Mr. HASTINGS. In this way: The cost of adequate protection in each State is estimated, and we allocate a certain minimum percentage, of this estimated cost (8 percent at present) as a part of the State's allotment. In addition to these items of allotment the States receive the balance of funds appropriated distributed in proportion to the expenditures which the States themselves spend upon the work of State and private money.

Mr. Thurston. No matter how much you have, if there is anything left over, you divide it among the States?

Mr. HASTINGS. Yes, sir.
Mr. THURSTON. Is that a sound policy to pursue?

Mr. HASTINGS. It is in my judgment. We are trying to recognize both need and performance. We recognize need by the first item of allotment as explained. This need is based upon the estimated cost of the protection. If $400,000 would do the whole job, we say, "We will allow 8 percent of that as a minimum for you to get started. We also recognize the amount that they themselves spend in distributing the rest of the money. That brings us up, however to a total Federal sharing of not over 25 percent of the estimated cost of the whole job.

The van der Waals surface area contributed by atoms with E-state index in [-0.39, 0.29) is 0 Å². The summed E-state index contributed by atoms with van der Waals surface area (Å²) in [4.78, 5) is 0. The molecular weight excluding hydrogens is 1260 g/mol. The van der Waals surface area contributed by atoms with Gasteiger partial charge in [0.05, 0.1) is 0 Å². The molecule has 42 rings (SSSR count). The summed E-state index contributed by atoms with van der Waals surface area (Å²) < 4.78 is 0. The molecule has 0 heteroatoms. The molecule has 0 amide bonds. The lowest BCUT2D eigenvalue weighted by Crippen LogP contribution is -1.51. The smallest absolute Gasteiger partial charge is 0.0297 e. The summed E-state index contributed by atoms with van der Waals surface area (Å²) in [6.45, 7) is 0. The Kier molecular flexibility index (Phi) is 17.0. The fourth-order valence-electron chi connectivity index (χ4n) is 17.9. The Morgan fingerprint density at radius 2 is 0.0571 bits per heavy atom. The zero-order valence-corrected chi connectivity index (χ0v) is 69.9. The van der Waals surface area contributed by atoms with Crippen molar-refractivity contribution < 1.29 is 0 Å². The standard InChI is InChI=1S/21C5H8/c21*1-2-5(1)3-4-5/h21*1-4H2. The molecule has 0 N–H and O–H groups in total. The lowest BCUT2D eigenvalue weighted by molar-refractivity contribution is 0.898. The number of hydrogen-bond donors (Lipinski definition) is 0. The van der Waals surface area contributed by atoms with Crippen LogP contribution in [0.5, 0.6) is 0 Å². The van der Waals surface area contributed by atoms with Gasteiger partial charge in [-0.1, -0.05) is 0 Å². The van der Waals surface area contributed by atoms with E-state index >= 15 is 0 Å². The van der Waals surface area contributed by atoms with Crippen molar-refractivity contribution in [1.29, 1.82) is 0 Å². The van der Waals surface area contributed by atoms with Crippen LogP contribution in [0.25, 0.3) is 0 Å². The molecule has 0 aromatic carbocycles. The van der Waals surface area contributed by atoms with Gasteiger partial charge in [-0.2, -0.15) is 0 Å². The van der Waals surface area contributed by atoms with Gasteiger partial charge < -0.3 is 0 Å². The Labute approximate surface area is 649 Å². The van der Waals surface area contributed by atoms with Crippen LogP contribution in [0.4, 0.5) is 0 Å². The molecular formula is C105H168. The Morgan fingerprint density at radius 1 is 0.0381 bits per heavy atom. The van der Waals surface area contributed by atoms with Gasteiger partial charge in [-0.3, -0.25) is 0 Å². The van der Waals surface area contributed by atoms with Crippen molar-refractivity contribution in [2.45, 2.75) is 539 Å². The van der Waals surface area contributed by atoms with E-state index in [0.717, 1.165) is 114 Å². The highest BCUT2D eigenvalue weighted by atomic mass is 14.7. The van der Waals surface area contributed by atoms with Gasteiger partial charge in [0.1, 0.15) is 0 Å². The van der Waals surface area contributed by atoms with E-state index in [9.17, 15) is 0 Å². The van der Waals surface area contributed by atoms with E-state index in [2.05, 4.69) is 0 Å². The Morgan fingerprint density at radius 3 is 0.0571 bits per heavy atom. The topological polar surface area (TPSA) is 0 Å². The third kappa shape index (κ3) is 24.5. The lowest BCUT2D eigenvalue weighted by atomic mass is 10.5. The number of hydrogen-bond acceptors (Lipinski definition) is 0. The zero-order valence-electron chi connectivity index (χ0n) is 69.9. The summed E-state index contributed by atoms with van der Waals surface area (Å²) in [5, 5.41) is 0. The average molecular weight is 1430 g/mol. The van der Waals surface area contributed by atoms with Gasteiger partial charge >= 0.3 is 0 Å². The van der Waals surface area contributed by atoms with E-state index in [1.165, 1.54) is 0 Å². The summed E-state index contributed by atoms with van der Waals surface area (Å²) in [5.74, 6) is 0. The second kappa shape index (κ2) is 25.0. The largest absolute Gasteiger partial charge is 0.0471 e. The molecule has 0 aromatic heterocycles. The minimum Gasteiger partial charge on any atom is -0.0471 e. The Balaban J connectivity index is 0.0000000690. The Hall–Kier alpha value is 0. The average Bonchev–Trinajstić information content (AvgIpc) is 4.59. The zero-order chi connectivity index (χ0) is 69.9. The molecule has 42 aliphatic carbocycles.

Mr. THURSTON. You do not have any money to turn back into the Treasury?

Mr. HASTINGS. No, sir.
Mr. THURSTON. You exhaust all of it each time.

Mr. HASTINGS. Yes, sir. That is what we intend to do. The need is greatly in excess of the funds that we have ever had available for the work.

Mr. Hart. Referring to this 8 percent of what is needed, do they match that 8 percent?